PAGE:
His Honour accepted that the claimant’s application satisfied the first and second requirement. In relation to the third requirement, however, his Honour noted that the pleadings in the CTP claim named the insured driver as the first defendant and the employer as the second defendant. The outcome of the CTP claim turned on whether or not the insured breached the duty of care he owed the claimant.

His Honour held that no issue estoppel arose because the insured was not a party to the workers compensation proceedings and was not bound by the causation finding made by the Arbitrator.5

Whether any issue estoppel as to causation is inconsistent with the MACA?

The Court of Appeal also held that the MAS Assessor was not bound to apply what had been determined by the Arbitrator.

The claimant made a submission, based on cl 1.7 of the Motor Accidents Authority’s Permanent Impairment Guidelines (the Guidelines), which states:

“An assessment of permanent impairment is as prescribed under s 58 (1)(d) of the Motor Accidents Compensation Act 1999 (NSW). The assessment should determine the degree of permanent impairment of the injured person as a result of the injury caused by the motor accident. A determination as to whether the claimant’s symptoms and impairment are related to the accident in question is therefore implied in all such assessments. Assessors should be aware of the relevant provisions of the AMA 4 Guides, as well as the common law principles that would be applied by a court (or claims assessor) in considering such issues.”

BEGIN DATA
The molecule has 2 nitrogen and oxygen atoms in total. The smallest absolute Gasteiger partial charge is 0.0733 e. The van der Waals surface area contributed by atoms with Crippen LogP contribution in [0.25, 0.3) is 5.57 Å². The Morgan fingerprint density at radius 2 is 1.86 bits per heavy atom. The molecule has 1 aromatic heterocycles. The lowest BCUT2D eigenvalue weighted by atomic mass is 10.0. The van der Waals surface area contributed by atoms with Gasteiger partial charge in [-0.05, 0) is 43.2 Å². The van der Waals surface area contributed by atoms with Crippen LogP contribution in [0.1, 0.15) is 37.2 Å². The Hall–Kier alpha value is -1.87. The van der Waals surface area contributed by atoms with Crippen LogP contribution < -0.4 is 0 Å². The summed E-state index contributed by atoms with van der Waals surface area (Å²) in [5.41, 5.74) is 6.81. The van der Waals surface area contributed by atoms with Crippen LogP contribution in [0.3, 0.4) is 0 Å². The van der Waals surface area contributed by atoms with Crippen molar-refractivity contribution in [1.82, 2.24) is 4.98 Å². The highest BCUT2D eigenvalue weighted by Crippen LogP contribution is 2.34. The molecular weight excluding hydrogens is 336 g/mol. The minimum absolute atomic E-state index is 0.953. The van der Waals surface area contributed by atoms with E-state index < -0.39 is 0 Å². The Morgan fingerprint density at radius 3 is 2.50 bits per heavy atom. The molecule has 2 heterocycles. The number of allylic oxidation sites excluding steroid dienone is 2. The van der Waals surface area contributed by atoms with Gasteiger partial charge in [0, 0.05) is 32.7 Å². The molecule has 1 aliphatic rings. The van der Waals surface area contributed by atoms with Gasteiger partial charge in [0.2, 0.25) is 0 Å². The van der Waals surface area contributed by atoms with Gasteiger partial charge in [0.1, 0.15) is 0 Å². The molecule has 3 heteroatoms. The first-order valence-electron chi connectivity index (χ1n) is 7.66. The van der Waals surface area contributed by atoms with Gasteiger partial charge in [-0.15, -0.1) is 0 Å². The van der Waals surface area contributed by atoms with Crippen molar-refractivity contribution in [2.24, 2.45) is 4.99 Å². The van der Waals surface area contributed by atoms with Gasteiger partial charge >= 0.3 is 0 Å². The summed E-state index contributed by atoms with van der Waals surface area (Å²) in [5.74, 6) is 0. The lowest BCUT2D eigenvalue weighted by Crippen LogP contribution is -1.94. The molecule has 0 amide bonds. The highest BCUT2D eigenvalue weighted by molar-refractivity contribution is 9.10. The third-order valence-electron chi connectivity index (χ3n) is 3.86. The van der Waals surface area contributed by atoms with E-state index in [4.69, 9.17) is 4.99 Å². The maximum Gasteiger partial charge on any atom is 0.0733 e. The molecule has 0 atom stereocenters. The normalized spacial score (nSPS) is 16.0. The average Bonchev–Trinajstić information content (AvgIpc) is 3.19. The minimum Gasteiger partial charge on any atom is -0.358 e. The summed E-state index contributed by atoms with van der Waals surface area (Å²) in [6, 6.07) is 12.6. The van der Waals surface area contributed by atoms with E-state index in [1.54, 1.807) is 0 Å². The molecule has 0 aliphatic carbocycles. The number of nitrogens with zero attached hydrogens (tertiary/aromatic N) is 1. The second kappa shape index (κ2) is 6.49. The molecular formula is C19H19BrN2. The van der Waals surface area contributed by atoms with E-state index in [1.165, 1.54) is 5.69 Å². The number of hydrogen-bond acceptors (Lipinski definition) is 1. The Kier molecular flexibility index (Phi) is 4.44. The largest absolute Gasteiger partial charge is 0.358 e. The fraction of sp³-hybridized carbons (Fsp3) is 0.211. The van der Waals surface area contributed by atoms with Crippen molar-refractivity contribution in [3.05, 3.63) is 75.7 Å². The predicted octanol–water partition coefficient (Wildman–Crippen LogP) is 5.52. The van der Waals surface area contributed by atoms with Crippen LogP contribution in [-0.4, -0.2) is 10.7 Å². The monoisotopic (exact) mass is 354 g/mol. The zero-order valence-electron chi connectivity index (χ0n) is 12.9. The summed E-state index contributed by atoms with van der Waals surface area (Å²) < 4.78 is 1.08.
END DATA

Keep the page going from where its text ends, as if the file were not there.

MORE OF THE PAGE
His Honour noted the following:

  • There is no basis to conclude that either a guideline, or the obligation upon a medical assessor to comply with a guideline, could contradict an obligation imposed by the MACA6
  • By reference to cl 13, which provides that “the convention used in these MAA Guidelines is that if the text is in bold, it is a directive as to how the assessment should be performed”, cl 1.7 of the Guidelines is, on its face, something less than mandatory given that it is not in bold text
  • The language of cl 1.7 falls short of imposing a requirement that assessors should apply common law principles
  • Clause 1.7 is not directed to issue estoppel at all.

The Court of Appeal, accordingly, rejected the claimant’s submission that the MAS Assessor was bound to apply what had been determined by the Arbitrator.

Furthermore, his Honour held that even if there were an issue estoppel, the MACA makes it clear that primacy is to be given to the determination of a medical assessor.

Why this Case Note is important

In this case, the Court of Appeal confirmed that a MAS assessor is not bound by the determination of the Workers Compensation Commission on issues such as causation. It follows that Claims Assessment and Resolution Service (CARS) assessors are also free to make findings which may contradict what has already been found in the workers compensation jurisdiction.

While insurers should have regard to what has occurred in a claimant’s concurrent workers compensation claim – and CARS may well give weight to the findings made by a Workers Compensation Commission arbitrator – no issue estoppel arises.

  1. McColl, Gleeson and Leeming JJA.
  2. Kuligowski v Metrobus [2004] HCA 34; 220 CLR 363, 21.
  3. [1967] 1 AC 853,935.
  4. Spratt v Perilya Broken Hill Ltd; Spratt v Rowe [2016] NSWCA 192, 32.
  5. Ibid, 34.
  6. McKee v Allianz Australia Insurance Ltd [2008] NSWCA 163.